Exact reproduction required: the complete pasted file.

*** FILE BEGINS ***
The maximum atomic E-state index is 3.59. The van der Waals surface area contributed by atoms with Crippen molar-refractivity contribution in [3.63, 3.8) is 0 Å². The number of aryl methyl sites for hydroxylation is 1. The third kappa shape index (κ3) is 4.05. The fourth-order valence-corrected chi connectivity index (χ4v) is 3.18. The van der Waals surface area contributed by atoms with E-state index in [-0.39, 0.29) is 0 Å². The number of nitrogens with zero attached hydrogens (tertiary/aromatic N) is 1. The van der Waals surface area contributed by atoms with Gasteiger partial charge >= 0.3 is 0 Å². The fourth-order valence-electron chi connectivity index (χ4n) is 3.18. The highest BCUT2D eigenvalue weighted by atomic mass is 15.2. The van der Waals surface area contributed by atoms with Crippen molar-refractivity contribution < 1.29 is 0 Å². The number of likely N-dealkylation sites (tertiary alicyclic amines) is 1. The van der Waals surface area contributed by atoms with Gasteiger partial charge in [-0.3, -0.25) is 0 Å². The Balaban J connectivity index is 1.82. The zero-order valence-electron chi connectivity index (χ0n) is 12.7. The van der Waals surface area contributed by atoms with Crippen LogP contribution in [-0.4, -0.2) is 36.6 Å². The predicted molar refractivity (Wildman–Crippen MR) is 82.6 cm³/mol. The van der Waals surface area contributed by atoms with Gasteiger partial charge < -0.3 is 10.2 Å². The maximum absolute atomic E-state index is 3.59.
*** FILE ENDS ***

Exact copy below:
The maximum atomic E-state index is 3.59. The van der Waals surface area contributed by atoms with Crippen molar-refractivity contribution in [3.63, 3.8) is 0 Å². The number of aryl methyl sites for hydroxylation is 1. The third kappa shape index (κ3) is 4.05. The fourth-order valence-corrected chi connectivity index (χ4v) is 3.18. The van der Waals surface area contributed by atoms with E-state index in [-0.39, 0.29) is 0 Å². The number of nitrogens with zero attached hydrogens (tertiary/aromatic N) is 1. The van der Waals surface area contributed by atoms with Gasteiger partial charge >= 0.3 is 0 Å². The fourth-order valence-electron chi connectivity index (χ4n) is 3.18. The highest BCUT2D eigenvalue weighted by atomic mass is 15.2. The van der Waals surface area contributed by atoms with Crippen molar-refractivity contribution < 1.29 is 0 Å². The number of likely N-dealkylation sites (tertiary alicyclic amines) is 1. The van der Waals surface area contributed by atoms with Gasteiger partial charge in [-0.3, -0.25) is 0 Å². The Balaban J connectivity index is 1.82. The zero-order valence-electron chi connectivity index (χ0n) is 12.7. The van der Waals surface area contributed by atoms with Crippen LogP contribution in [-0.4, -0.2) is 36.6 Å². The predicted molar refractivity (Wildman–Crippen MR) is 82.6 cm³/mol. The van der Waals surface area contributed by atoms with Gasteiger partial charge < -0.3 is 10.2 Å². The maximum absolute atomic E-state index is 3.59.